In the function of the incarnation, it was critical for Jesus’ identity and practice not to be “of the world” while vulnerably involved “in the world.” John the Baptist testified about this difference which distinguished Jesus from John’s own ministry (Jn 3:31-35). Jesus, himself, testified about his qualitative difference from the Pharisees (reductionists) with the conclusion “you are of this world, I am not of this world” (Jn 8:13-23). In his pivotal prayer for his followers, Jesus also embeds our identity in this qualitative difference from the world while being vulnerably involved in it (Jn 17:13-16).

Jesus’ pivotal prayer invokes the transfer of both his identity and function directly to his followers (Jn 17:18). In this transfer, the transmission of the Father’s desires for his family and God’s response to the human condition “to be apart” is passed from his one and only Son to the whole of God’s family as the Father’s new daughters and sons, as the Son’s new sisters and brothers (cf. Rom 8:19, 29). We need to grasp the full significance of this transfer because it qualifies Christ’s commission to become the multicultural family of God.

The foremost imperative Jesus made in his prayer to operationalize the qualitative difference of this identity and function is clearly “sanctify” (Jn 17:17-19). The word for “sanctify” (hagiazo) means to cause to be holy, make holy; the fundamental idea of this word is separation from common or ordinary usage. We tend not to address this aspect of holy, so what is the functional significance needed to be holy?

In God’s disclosure through Isaiah that “my thoughts are not your thoughts, neither are your ways my ways,” that “as the heavens are higher than the earth, so are my ways higher than your ways and my thoughts than your thoughts” (Is 55:8, 9), we tend to think of God’s quantity more than his quality. While this quantitative distinction is true, it is an inadequate distinction about God to understand his ways; this quantitative lens also conveniently does not pay attention to the deeper issue involved in the above aspect of holy.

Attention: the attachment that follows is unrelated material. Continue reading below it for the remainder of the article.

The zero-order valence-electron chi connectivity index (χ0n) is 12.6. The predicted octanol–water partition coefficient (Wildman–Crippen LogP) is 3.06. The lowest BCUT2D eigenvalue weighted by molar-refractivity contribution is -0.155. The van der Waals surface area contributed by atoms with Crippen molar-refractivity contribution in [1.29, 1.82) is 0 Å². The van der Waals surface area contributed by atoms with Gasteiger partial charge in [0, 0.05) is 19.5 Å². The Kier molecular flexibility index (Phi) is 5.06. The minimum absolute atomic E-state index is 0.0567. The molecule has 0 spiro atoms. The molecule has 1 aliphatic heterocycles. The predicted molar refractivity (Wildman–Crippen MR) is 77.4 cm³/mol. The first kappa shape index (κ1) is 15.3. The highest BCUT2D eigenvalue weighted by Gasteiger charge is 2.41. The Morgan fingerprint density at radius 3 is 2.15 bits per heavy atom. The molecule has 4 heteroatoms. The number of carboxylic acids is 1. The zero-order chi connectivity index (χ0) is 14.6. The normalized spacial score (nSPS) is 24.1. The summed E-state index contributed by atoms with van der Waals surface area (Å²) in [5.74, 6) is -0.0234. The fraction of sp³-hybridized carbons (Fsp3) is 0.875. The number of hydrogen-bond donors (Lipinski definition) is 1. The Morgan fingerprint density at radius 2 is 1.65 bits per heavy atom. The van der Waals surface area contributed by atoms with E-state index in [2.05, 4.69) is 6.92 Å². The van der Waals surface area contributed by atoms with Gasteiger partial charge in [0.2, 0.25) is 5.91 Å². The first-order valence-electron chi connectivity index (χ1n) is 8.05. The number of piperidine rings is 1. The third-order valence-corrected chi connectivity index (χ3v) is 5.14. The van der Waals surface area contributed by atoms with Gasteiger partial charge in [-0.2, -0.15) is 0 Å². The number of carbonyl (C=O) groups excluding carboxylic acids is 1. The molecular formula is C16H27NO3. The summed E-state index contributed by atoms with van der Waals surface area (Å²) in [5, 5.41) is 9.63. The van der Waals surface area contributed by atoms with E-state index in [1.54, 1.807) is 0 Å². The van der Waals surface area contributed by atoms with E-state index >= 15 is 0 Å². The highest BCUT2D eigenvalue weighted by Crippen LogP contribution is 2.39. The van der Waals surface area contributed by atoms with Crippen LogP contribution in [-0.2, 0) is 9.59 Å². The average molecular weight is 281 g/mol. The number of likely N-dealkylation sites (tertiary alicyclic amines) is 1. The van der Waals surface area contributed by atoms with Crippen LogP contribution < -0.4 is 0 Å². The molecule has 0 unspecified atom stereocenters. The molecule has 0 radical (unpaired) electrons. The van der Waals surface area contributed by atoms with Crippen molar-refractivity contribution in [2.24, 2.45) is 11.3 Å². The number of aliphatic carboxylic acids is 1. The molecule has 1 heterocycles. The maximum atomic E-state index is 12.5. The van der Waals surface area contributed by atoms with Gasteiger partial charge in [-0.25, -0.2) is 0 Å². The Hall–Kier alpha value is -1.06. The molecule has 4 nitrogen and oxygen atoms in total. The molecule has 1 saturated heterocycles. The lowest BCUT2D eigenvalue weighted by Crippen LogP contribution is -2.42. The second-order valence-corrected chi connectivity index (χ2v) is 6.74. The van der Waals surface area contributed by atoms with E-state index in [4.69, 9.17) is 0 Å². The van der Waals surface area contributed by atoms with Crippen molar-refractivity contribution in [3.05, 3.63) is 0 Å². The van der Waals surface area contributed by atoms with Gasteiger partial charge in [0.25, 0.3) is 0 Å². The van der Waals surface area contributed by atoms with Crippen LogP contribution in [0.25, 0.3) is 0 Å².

God’s thoughts and ways are not only greater from a quantitative yardstick but they are different using a qualitative measure. Accepting the quantitative gap between God and us should not diminish or minimalize the more important issue of God’s qualitative difference. It is this primary difference of God which is in conflict with all the common and ordinary of our surrounding contexts. By its nature, to be holy functionally signifies this ongoing tension, the absence of which indicates the influence of the common and ordinary.

This qualitative difference is what is revealed fundamentally in the incarnation, not the quantitative aspects of God. As much of an enigma as it is to understand how the quantity of God can be contained in a human package, more so the paradox of God’s quality able to be vulnerably present in the human context. Christology is more significant and compelling for Christ’s followers when it involves the deeper implications of his qualitative difference.

The implication most compelling about Christ which confronts all who would follow him involves the provoking reality: the incarnation of God is not only a paradox, it is a necessary contradiction, the qualitative nature of which cannot be redefined, diminished or minimalized by his followers if the integrity of their identity and function is to be relationally significant to God (cf. again the issue for would-be disciples [Jn 6:51-60, 66] and the resolve of authentic disciples [Jn 6:67-69]). The vulnerable presence of the holy triune God is a contradiction with whom Christ’s followers have the opportunity to be intimately involved and in whose life they can participate. In the transfer to his followers, Jesus asks his Father for this experiential reality in likeness of the Trinity (Jn 17:11, 20-21, 26). Yet, for this experience to be whole “in the world” it compels a change for his followers resulting from the imperative “sanctify.” His followers cannot be whole without sanctified life and practice.